Cost to walk away from Facebook for a year? More than $1,000, new study finds

Cost to walk away from Facebook for a year? More than $1,000, new study finds
Facebook app on phone. Credit: CCO

How valuable is Facebook to its users, and how can you measure the value of the site when access is free? Three economists and a social media researcher pooled their work and expertise to assess Facebook's value to its users, in contrast to its market value or its contribution to gross domestic product.

Using a series of auctions—in which people were actually paid to close their accounts for as little as one day or as long as one year—the researchers found that Facebook users would require an average of more than $1,000 to deactivate their account for one year. The study is published today in PLOS ONE.

Facebook, with more than two billion global users, is among the social media websites that provide access at no cost, so the auctions created by the research team posed the question in reverse: What amount of money would you require to give up your Facebook account for some fixed period of time, ranging from one day to one year?

"Social media, and the internet more broadly, have changed the way we live and the way we keep in touch with friends and family, but it's hard to find evidence that the internet has made us richer or more productive at work. We know people must derive tremendous value from Facebook or they wouldn't spend millions of hours on the site every day. The challenge is how to put a dollar value on a service people don't pay for," said first author Jay Corrigan, professor of economics at Kenyon College, who has done a number of studies involving experimental auctions.

The work began as independent efforts by two teams: Saleem Alhabash at Michigan State University and Sean B. Cash at Tufts University; and Corrigan at Kenyon College with Matthew Rousu of Susquehanna University, so the auctions had slightly different designs and advantages.

In total, the researchers ran three actual auctions, including two samples of college students, a community sample, and an online sample. Winners were paid upon proof that their membership was deactivated for the set period of time. Auction details as follows.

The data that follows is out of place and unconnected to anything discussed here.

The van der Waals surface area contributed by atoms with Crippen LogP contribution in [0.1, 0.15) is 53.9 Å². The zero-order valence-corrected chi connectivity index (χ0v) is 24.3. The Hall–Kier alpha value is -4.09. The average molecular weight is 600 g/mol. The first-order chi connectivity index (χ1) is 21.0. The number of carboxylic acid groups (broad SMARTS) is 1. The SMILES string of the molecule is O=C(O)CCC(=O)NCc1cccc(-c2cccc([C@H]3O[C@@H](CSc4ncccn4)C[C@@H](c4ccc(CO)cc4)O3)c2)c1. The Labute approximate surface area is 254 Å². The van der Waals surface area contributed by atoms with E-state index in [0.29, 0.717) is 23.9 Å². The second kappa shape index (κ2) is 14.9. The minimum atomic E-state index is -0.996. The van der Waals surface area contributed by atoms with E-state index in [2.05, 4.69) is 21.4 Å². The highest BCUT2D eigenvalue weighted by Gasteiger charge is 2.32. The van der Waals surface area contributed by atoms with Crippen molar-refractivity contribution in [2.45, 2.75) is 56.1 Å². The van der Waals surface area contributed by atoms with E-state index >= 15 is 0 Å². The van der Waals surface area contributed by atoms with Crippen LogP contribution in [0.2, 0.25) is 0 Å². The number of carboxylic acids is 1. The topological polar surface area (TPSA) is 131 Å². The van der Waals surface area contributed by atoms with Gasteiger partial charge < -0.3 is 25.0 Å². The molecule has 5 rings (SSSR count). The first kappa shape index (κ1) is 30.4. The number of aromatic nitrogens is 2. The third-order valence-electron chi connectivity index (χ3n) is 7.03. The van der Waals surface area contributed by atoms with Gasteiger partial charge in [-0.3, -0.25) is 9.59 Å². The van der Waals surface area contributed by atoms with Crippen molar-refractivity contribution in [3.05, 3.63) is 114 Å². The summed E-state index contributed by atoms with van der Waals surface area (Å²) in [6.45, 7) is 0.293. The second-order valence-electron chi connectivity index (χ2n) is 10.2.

• Auction one: 122 students at a Midwestern college. The average bid for deactivating Facebook for one day was $4.17; for three days, $13.89; and for one week, $37.00. To calculate a one-year estimate, the researchers annualized this data, which showed a range of $1,511 to $1,908.
  • Auction two: 133 students and 138 adults from a large Midwestern university/town. The average bid to deactivate Facebook for one year in the student group was $2,076 while the average bid in the community group was $1,139.
  • Auction three: 931 adults (mean age: 33) within the U.S. obtained using the Amazon Mechanical Turk open marketplace. The average bid to deactivate for one year in this sample was $1,921.

"Auction participants faced real financial consequences, so had an incentive to seriously consider what compensation they would want to close their accounts for a set period of time and to bid truthfully," said last and corresponding author Sean B. Cash, economist and the Bergstrom Foundation Professor at the Friedman School of Nutrition Science and Policy at Tufts University in Boston. "Students placed a higher value on Facebook than community members. A number of participants refused to bid at all, suggesting that deactivating Facebook for a year was not a welcome possibility."

The study contrasts the company's market capitalization with the value placed on it by its users. For example, based on a market valuation of approximately $420 billion, and about 2.2 billion users, the of Facebook would be approximately $190 per user, or less than one-fourth of the annual average value of Facebook access from any of the samples.